Bill to raise purchase age for certain assault-style rifles passes House committee

On the last day to move legislation out of committee, two Republicans sided with their Democratic counterparts to move a gun-related bill to the House floor.

The Community Safety, Select Committee passed House Bill 2744 with an 8-5 vote.

It still has little chance in the full House and would not have affected the Allen shooter getting a gun. But as Democrats and activists lobby for tougher gun laws, it was a surprising moment.

Two days after 8 people were killed and others injured by a gunman an Allen outlet mall, Democrat lawmakers didn’t hold back in pointing fingers at Republicans. 

"I’m sorry. You can take your thoughts and prayers and you can put them… you know where to tell them to put them," said State Sen. Roland Gutierrez (D-San Antonio).

Two Republicans, Rep. Sam Harless from Spring and Rep. Justin Holland from Rockwall, joined the committee's Democrats voting for the bill.

HB 2744 would raise the age from 18 to 21 to own "a semiautomatic rifle that is capable of accepting a detachable magazine and that has a caliber greater than .22."

The bill contains exceptions for if the individual is a peace officer, a member of the United States armed forces or has been honorably discharged from the United States armed forces.

The Allen mass shooting is the latest in a list of what seems like a monthly occurrence in the U.S.

Monday, while giving a border security update in Austin, Gov. Greg Abbott took one question about the shooting. 

"I believe in the coming days the public will be better informed about why and how this happened," he said. "That will inform us as Texas leaders about next steps to take to try and prevent crimes from happening in the future."

But the governor did not address any gun law legislation.

Protestors gathered inside the state capital Monday on what was the deadline for house bills to pass committee. 

HB 2744 was one of the gun bills inspired by the shooting at Robb Elementary School in Uvalde.

The bill was filed by Democratic Rep. Tracy King who represents Uvalde.

Family members of the victims from Uvalde were in Austin with their own messages.

"Do you hope we will just go away? Because if that's the case, you're sadly mistaken," said Nicole Cross, whose son was killed in the Uvalde shooting.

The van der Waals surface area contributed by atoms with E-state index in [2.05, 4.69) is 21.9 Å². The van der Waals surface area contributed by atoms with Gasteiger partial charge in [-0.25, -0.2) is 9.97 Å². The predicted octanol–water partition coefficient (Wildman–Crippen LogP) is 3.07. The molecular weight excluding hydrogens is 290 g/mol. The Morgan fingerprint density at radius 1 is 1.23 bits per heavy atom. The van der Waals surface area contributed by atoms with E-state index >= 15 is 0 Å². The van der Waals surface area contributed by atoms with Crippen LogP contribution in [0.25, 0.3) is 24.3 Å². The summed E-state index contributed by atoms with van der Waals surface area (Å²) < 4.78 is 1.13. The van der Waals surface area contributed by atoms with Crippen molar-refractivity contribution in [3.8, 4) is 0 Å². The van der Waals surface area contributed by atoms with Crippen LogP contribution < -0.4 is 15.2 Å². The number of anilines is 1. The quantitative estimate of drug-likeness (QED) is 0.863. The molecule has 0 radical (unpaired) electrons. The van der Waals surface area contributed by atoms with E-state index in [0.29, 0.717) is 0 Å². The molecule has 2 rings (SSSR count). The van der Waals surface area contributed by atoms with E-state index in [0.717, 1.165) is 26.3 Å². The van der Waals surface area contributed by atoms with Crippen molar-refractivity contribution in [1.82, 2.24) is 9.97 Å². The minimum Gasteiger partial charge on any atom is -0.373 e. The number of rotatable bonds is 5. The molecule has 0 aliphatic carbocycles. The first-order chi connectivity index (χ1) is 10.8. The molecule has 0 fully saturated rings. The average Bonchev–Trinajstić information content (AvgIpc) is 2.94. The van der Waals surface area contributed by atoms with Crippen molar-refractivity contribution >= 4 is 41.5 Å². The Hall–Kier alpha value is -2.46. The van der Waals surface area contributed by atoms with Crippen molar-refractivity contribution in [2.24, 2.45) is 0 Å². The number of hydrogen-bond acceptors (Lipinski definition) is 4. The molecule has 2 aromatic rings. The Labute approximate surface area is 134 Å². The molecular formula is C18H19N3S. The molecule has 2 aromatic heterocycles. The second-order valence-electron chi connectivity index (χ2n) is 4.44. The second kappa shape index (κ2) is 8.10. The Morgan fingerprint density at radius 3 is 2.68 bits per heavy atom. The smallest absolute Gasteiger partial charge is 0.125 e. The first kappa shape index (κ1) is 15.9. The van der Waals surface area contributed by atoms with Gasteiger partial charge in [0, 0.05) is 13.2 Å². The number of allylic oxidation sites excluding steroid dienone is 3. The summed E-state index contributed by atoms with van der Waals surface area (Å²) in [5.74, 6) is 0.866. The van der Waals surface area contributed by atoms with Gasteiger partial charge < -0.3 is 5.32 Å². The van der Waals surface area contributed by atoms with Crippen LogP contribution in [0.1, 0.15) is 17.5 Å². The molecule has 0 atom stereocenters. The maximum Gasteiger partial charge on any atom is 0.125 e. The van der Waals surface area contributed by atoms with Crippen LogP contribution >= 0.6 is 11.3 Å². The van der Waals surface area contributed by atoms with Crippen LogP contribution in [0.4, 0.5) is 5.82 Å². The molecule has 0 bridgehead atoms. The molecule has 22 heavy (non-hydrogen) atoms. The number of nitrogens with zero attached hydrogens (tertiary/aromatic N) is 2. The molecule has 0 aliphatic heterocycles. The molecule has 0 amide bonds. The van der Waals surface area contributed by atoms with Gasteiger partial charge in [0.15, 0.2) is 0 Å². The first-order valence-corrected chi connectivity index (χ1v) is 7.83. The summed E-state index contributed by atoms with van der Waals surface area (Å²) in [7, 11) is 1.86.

Sen. Gutierrez, who has been critical of Abbott since Uvalde, blamed incidents like the Allen shooting on Republicans, claiming they made access easier for people who should not have guns. 

"Don’t tell people that the people who died in Allen, Texas, are mostly minorities. Don’t have that conversation because I am going to go down to the border and blame Biden for some bullshit that’s nonexistent," he said. "We can talk about that, but that is not what today is about. Today is about the reality, and the reality is we are in a more dangerous state because Republicans have made it more dangerous. Because of loose gun laws."

HB 2477 is not expected to become law and likely would not have made a difference in the 33-year-old Allen shooter obtaining a weapon because he's over 21.

But some, including Republicans like Fort Worth Mayor Mattie Parker, say it can be a bipartisan start to saving other lives. 

Abbott joined the Allen community Sunday for a vigil. He says he understands the urgent need for more answers but did not speak to any gun reforms in his answer. 

"They want to know right now, why this happened, how it happened. The investigators were unable to provide specifics at this time," he said.

Earlier this year, House Speaker Dade Phelan said he did not believe HB 2744 would have the votes to pass the House, but that he would not stand in the way for a vote to be held.

The bill faces long odds among the Republican majority in the full House and Texas Governor Greg Abbott has raised concern that it would be declared unconstitutional.

A similar bill in the Senate has not received a hearing.